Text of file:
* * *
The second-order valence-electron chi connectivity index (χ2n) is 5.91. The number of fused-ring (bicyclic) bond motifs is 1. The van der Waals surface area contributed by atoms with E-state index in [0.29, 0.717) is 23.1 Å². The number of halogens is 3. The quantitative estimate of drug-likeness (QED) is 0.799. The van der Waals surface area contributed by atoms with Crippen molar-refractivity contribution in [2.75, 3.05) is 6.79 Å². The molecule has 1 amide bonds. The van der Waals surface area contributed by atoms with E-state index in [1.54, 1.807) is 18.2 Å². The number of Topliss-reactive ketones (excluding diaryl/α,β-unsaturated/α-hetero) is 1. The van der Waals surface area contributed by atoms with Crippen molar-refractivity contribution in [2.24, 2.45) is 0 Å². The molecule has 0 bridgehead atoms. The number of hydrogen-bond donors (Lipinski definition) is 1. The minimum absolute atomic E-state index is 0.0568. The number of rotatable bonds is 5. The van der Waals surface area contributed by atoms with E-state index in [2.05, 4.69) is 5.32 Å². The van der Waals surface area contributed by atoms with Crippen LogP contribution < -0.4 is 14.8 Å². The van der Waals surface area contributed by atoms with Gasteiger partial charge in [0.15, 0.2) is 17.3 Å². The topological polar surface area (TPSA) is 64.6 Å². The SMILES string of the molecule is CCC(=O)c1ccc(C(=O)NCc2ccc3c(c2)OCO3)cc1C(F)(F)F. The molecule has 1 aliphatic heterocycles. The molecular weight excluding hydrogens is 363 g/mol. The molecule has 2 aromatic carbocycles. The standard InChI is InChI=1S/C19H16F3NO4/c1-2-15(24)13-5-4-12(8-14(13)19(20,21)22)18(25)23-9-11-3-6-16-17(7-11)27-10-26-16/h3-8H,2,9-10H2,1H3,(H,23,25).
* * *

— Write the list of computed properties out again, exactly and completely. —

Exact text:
The second-order valence-electron chi connectivity index (χ2n) is 5.91. The number of fused-ring (bicyclic) bond motifs is 1. The van der Waals surface area contributed by atoms with E-state index in [0.29, 0.717) is 23.1 Å². The number of halogens is 3. The quantitative estimate of drug-likeness (QED) is 0.799. The van der Waals surface area contributed by atoms with Crippen molar-refractivity contribution in [2.75, 3.05) is 6.79 Å². The molecule has 1 amide bonds. The van der Waals surface area contributed by atoms with E-state index in [1.54, 1.807) is 18.2 Å². The number of Topliss-reactive ketones (excluding diaryl/α,β-unsaturated/α-hetero) is 1. The van der Waals surface area contributed by atoms with Crippen molar-refractivity contribution in [2.24, 2.45) is 0 Å². The molecule has 0 bridgehead atoms. The number of hydrogen-bond donors (Lipinski definition) is 1. The minimum absolute atomic E-state index is 0.0568. The number of rotatable bonds is 5. The van der Waals surface area contributed by atoms with E-state index in [2.05, 4.69) is 5.32 Å². The van der Waals surface area contributed by atoms with Crippen LogP contribution < -0.4 is 14.8 Å². The van der Waals surface area contributed by atoms with Gasteiger partial charge in [0.15, 0.2) is 17.3 Å². The topological polar surface area (TPSA) is 64.6 Å². The SMILES string of the molecule is CCC(=O)c1ccc(C(=O)NCc2ccc3c(c2)OCO3)cc1C(F)(F)F. The molecule has 1 aliphatic heterocycles. The molecular weight excluding hydrogens is 363 g/mol. The molecule has 2 aromatic carbocycles. The standard InChI is InChI=1S/C19H16F3NO4/c1-2-15(24)13-5-4-12(8-14(13)19(20,21)22)18(25)23-9-11-3-6-16-17(7-11)27-10-26-16/h3-8H,2,9-10H2,1H3,(H,23,25).